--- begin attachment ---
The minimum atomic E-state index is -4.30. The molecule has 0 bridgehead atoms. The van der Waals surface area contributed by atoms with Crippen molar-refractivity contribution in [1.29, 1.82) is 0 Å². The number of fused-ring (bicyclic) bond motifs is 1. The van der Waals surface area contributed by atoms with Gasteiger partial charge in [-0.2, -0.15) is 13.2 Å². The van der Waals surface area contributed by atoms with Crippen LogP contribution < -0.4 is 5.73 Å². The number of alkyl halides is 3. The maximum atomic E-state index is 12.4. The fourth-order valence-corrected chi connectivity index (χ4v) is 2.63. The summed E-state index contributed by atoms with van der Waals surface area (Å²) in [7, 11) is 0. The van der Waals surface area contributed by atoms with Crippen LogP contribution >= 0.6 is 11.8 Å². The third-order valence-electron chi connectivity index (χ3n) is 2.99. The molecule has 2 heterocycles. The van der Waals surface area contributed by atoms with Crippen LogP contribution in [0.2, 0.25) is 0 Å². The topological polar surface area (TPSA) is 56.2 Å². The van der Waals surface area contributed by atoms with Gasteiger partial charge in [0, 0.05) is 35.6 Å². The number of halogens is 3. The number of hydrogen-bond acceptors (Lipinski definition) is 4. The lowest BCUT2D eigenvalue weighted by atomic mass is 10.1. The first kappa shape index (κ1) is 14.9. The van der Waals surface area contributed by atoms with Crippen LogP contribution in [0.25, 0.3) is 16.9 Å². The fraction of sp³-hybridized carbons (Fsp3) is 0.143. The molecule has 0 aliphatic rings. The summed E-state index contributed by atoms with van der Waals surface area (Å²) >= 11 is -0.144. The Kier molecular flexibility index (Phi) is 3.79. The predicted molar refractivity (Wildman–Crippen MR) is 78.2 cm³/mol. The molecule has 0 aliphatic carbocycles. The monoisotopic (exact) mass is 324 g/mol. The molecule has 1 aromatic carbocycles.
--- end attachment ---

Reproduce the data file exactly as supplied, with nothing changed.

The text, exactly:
The minimum atomic E-state index is -4.30. The molecule has 0 bridgehead atoms. The van der Waals surface area contributed by atoms with Crippen molar-refractivity contribution in [1.29, 1.82) is 0 Å². The number of fused-ring (bicyclic) bond motifs is 1. The van der Waals surface area contributed by atoms with Gasteiger partial charge in [-0.2, -0.15) is 13.2 Å². The van der Waals surface area contributed by atoms with Crippen LogP contribution < -0.4 is 5.73 Å². The number of alkyl halides is 3. The maximum atomic E-state index is 12.4. The fourth-order valence-corrected chi connectivity index (χ4v) is 2.63. The summed E-state index contributed by atoms with van der Waals surface area (Å²) in [7, 11) is 0. The van der Waals surface area contributed by atoms with Crippen LogP contribution >= 0.6 is 11.8 Å². The third-order valence-electron chi connectivity index (χ3n) is 2.99. The molecule has 2 heterocycles. The van der Waals surface area contributed by atoms with Crippen LogP contribution in [0.2, 0.25) is 0 Å². The topological polar surface area (TPSA) is 56.2 Å². The van der Waals surface area contributed by atoms with Gasteiger partial charge in [0, 0.05) is 35.6 Å². The number of halogens is 3. The number of hydrogen-bond acceptors (Lipinski definition) is 4. The lowest BCUT2D eigenvalue weighted by atomic mass is 10.1. The first kappa shape index (κ1) is 14.9. The van der Waals surface area contributed by atoms with Crippen LogP contribution in [0.25, 0.3) is 16.9 Å². The fraction of sp³-hybridized carbons (Fsp3) is 0.143. The molecule has 0 aliphatic rings. The summed E-state index contributed by atoms with van der Waals surface area (Å²) >= 11 is -0.144. The Kier molecular flexibility index (Phi) is 3.79. The predicted molar refractivity (Wildman–Crippen MR) is 78.2 cm³/mol. The molecule has 0 aliphatic carbocycles. The monoisotopic (exact) mass is 324 g/mol. The molecule has 1 aromatic carbocycles.